satellite, which became one of the greatest public relations vehicles for
Amateur Radio in years, re-entered and burned up in Earth's atmosphere
Thursday, September 7, at 1600 UTC some 1400 km south-southwest of Western
Australia. The announcement came September 8 from Amateur Radio on the
International Space Station (ARISS) International Chairman Frank Bauer,
KA3HDO. Bauer expressed thanks to "all who made SuitSat-1 the phenomenal
event that it was." Launched February 3 during a spacewalk from the ISS,
SuitSat-1's 2-meter signal was heard around the world, although at a much
weaker signal strength than anticipated.

"Your hard work and dedication paid off," Bauer continued. "In just three
weeks the SuitSat team developed and delivered a safe satellite system that
has gained the confidence of the international space agencies." Bauer also
noted the "unprecedented press coverage" that included more than 9 million
hits on the SuitSat-1 Web site <> during February
alone as well as several prominent mentions in the general news media.

"Students around the world had the opportunity to participate in a
seven-month 'school spacewalk' with the artwork, pictures, signatures and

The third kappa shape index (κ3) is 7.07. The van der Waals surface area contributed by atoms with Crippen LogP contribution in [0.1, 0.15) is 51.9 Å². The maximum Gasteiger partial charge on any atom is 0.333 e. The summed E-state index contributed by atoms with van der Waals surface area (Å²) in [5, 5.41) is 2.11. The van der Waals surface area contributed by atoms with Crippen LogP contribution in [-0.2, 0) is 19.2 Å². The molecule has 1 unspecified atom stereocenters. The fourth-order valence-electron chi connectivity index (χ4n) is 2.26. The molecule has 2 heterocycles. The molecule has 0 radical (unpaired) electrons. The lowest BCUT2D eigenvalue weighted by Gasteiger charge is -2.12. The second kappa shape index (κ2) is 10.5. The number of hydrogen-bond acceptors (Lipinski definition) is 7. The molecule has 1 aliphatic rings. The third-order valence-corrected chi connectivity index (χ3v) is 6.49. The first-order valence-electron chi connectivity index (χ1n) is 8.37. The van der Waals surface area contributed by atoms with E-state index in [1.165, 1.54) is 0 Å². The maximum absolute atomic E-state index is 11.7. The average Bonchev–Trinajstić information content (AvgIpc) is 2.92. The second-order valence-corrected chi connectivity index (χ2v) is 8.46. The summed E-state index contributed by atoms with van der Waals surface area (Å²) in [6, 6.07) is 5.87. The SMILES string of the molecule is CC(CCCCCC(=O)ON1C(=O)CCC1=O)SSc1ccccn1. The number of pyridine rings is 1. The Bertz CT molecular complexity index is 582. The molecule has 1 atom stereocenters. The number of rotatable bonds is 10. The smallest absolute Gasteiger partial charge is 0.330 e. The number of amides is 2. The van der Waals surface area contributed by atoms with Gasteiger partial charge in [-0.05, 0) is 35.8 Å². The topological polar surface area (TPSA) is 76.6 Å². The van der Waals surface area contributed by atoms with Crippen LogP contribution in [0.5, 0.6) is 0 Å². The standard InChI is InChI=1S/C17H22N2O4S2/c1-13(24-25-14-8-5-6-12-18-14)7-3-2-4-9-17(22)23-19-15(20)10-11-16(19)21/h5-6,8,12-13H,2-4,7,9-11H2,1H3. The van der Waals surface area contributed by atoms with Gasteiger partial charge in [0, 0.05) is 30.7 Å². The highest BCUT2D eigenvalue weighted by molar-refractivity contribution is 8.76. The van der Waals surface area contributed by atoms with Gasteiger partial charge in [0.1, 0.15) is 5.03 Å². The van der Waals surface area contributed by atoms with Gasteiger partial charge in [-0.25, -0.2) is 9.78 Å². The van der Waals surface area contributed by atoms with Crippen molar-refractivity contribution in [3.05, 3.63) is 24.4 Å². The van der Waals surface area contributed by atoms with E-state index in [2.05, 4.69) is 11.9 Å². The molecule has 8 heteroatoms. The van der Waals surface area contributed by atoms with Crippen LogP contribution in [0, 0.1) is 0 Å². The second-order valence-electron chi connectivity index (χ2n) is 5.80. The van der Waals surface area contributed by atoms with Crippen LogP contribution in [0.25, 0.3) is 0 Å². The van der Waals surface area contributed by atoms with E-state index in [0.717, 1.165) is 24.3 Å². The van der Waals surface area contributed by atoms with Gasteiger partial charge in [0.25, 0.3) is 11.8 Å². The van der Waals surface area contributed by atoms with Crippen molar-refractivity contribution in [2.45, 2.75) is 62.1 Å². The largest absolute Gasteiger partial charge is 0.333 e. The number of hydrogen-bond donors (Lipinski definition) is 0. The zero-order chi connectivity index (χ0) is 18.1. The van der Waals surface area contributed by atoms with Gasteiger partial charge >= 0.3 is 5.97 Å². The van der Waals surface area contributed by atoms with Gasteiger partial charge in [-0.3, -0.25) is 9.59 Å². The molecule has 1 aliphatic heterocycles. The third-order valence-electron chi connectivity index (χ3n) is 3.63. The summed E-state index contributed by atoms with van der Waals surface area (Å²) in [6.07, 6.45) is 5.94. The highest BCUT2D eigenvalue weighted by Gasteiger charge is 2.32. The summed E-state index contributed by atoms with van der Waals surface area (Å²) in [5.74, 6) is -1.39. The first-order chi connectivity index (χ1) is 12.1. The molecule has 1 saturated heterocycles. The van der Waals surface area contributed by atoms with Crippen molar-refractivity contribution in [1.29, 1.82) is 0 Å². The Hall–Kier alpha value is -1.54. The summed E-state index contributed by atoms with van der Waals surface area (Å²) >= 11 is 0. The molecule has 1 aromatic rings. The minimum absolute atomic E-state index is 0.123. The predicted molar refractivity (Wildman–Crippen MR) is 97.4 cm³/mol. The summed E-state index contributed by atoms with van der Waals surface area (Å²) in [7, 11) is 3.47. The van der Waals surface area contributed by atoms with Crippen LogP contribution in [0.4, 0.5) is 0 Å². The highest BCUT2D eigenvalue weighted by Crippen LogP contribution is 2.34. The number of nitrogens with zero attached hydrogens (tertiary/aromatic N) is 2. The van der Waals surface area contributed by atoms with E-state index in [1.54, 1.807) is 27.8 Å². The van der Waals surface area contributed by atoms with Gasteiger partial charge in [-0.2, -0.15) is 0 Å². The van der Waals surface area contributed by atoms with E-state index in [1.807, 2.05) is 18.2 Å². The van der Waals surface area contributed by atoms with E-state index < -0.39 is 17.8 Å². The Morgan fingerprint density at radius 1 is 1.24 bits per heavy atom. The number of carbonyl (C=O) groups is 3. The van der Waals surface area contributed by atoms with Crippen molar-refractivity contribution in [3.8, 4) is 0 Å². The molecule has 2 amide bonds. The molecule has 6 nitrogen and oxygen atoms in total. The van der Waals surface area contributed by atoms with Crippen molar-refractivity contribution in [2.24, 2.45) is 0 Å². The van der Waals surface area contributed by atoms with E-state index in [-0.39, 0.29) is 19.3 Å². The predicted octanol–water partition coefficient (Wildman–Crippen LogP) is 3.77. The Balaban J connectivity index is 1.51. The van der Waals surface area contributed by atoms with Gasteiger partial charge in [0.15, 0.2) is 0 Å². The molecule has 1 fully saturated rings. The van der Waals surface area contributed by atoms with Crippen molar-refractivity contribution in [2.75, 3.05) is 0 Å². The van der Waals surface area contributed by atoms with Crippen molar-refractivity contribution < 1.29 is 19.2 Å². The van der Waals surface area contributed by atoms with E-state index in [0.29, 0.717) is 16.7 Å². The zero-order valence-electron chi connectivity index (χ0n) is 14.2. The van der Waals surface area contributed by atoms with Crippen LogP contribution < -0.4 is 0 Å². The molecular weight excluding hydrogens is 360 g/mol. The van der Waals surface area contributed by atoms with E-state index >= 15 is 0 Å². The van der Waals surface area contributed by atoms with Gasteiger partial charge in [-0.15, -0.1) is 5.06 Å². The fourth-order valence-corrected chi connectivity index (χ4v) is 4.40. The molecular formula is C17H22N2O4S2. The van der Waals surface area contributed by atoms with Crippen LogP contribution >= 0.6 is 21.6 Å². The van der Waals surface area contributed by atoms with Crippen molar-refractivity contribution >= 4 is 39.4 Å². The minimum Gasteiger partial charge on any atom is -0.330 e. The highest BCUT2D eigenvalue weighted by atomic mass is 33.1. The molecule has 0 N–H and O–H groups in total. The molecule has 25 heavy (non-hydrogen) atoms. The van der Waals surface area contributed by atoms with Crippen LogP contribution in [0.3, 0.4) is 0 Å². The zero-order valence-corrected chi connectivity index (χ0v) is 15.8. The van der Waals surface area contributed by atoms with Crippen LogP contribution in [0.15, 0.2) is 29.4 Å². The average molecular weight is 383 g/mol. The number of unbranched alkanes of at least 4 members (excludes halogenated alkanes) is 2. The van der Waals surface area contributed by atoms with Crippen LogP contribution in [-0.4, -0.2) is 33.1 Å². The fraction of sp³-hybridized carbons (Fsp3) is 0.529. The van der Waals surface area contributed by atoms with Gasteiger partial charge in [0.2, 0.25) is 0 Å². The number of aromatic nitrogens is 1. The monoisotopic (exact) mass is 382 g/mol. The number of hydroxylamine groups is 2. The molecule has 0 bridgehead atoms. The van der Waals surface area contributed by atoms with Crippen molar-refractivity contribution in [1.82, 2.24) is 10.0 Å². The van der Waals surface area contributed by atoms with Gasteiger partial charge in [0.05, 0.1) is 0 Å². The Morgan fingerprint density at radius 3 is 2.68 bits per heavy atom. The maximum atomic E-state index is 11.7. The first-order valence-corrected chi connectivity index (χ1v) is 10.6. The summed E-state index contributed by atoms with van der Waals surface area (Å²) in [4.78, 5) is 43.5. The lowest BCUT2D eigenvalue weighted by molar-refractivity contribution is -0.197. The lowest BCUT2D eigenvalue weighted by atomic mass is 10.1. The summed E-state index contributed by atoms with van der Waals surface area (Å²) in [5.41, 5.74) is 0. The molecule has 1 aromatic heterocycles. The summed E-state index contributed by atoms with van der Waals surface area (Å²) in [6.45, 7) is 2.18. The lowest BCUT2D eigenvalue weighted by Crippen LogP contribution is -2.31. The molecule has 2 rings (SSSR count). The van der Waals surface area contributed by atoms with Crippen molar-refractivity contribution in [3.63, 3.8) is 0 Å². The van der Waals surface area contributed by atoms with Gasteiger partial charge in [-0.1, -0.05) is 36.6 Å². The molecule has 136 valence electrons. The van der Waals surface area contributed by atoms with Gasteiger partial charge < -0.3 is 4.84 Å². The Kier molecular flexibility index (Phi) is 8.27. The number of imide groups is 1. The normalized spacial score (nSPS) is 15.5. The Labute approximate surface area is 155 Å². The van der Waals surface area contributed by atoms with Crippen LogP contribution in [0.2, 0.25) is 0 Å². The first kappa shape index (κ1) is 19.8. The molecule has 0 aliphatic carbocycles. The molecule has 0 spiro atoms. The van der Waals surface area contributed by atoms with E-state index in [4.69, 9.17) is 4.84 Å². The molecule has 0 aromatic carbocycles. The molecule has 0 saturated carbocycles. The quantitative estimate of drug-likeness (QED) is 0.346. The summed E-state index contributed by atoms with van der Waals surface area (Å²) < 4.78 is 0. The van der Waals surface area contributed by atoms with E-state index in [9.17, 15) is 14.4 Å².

voices onboard," Bauer pointed out. "And the 'super-sleuth' ham radio
operator extraordinaires were able to pull a significant amount of data from
the satellite, despite its low signal strength."

After SuitSat-1's VHF ham radio payload stopped transmitting earlier this
year, AMSAT initiated a "Chicken Little Contest," for participants to guess
when SuitSat-1 would deorbit. Winners and more information are on the AMSAT
Web site <>.

Bauer said plans for a potential SuitSat-2 will be a discussion topic at the
AMSAT/ARISS joint meeting in October

Commented ARRL ARISS Liaison Rosalie White, K1STO: "This unique satellite
lasted longer than anyone ever expected, making the ARISS team proud."


ISS astronaut Jeff Williams, KD5TVQ, got to answer questions about life in
space from his niece and several of her classmates August 28 during a
Amateur Radio on the International Space Station (ARISS) contact with
Northeast Middle School in Clarksville, Tennessee. Williams told his niece,
Riley -- who asked the first question -- that he became an astronaut because
it involves excitement and discovery.

"And flying in space is the current frontier for exploration," Williams
remarked. If he were to pick another career, he said he'd return to the US
Army. A Wisconsin native, Williams is a graduate of the US Military Academy